So much going on around the New York Giants right now it is virtually impossible to keep up. UDFA signings which we have trying to track, free-agent chatter, players arriving at the Timex Performance Center. Here are some early-afternoon notes for your reading pleasure.
"They are a team that needs linebackers," Herzlich said in an interview on SportsCenter. "It is a great opportunity for me to get in and play and be on a team. And it is a great community feel, it is a family-owned team. I know the Maras and Coughlin from Boston College. It seemed like a great place to be."
Speaking to reporters at the Giants facility, which opened to players for the first time in months, John Mara said he "suggested" that the team sign Herzlich, an inspirational figure to many and a linebacker he described as "a prospect."
"He's a great kid and he's certainly had his share of obstacles to overcome," said the team's CEO and co-owner, who also told reporters that the Giants had yet to lose any of their own free agents as of late morning. "And we're excited to give him the opportunity."
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The Giants may need to act fast on free agent DE Dave Tollefson as two other teams are interested in his services, according to Mike Garafolo of The Star-Ledger. Tollefson becomes more important if free agent DE Mathias Kiwanuka and/or disgruntled DE Osi Umenyiora leave New York.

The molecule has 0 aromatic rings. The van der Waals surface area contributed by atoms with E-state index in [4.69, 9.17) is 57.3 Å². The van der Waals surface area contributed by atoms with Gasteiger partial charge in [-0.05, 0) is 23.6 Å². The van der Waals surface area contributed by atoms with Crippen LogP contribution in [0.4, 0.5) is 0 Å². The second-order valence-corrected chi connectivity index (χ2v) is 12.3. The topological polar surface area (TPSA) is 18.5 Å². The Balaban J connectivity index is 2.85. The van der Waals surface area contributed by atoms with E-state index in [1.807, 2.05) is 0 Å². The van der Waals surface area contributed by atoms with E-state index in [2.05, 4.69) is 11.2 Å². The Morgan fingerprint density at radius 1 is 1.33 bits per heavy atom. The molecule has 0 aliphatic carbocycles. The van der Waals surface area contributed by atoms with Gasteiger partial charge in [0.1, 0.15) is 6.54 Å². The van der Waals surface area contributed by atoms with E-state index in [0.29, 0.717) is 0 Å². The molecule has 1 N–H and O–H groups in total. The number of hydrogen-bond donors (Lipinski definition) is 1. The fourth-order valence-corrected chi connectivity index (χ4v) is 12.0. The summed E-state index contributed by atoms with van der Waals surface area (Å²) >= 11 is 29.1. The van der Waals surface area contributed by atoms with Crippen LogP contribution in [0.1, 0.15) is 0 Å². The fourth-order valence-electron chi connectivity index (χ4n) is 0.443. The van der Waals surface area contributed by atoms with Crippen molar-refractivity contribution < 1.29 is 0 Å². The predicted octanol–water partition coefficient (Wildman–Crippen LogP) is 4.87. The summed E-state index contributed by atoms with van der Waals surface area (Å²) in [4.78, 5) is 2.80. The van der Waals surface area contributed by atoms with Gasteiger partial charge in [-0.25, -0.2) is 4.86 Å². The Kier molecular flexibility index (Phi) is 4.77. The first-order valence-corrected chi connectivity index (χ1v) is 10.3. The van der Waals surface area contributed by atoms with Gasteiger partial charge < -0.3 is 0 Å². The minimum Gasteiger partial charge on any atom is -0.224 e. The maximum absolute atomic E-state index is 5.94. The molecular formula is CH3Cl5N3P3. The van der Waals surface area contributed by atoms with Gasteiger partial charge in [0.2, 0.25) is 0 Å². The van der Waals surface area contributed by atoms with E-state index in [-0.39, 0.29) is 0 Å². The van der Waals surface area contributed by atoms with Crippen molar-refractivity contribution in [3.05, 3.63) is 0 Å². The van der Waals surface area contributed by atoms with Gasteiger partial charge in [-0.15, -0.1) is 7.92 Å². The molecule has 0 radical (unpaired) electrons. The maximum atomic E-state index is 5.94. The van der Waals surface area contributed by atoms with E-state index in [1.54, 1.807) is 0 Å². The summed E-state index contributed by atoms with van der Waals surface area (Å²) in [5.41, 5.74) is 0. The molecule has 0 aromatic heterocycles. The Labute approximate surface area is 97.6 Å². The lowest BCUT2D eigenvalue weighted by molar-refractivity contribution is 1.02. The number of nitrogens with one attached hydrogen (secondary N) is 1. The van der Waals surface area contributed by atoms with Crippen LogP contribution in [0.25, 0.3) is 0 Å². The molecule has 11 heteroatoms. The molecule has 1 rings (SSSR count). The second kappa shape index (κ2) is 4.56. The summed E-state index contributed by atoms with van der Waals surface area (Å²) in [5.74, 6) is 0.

DeAngelo Williams, Ronnie Brown possible Ahmad Bradshaw replacements
They'll have to check out their options at running back in case Bradshaw leaves, too, like perhaps Ronnie Brown or DeAngelo Williams, who has told friends he's interested in the Giants if they don't bring Bradshaw back.
Here is part of John Mara's interview with Michael Kay Monday on ESPN Radio New York regarding the end of the NFL Lockout.
Do you believe that if the owners decided they wanted to get everything on their agenda and they dragged it into the season, the players would have cracked?:
"I think if we had extended it into the season, we certainly would’ve got more things that we wanted, but I don’t think any of us wanted to do that. You lose so much if you start losing games. You turn the fans off, you take a big hit revenue-wise. It just has such a negative effect on your business that I don’t think any of us wanted to do that."
What was the turning point?:
"I thought that the real turning point in this whole process was when we met with the players. There was a group of four or five of us and the commissioner with just four or five players and DeMaurice Smith, no lawyers, no advisers, no outside people in the room. This happened in Chicago, I think, in mid-June. … I think once we did that, we started to make some progress. We had a couple of dinners with the players and I thought those were very positive. … We just started to one another at that point instead of at one another."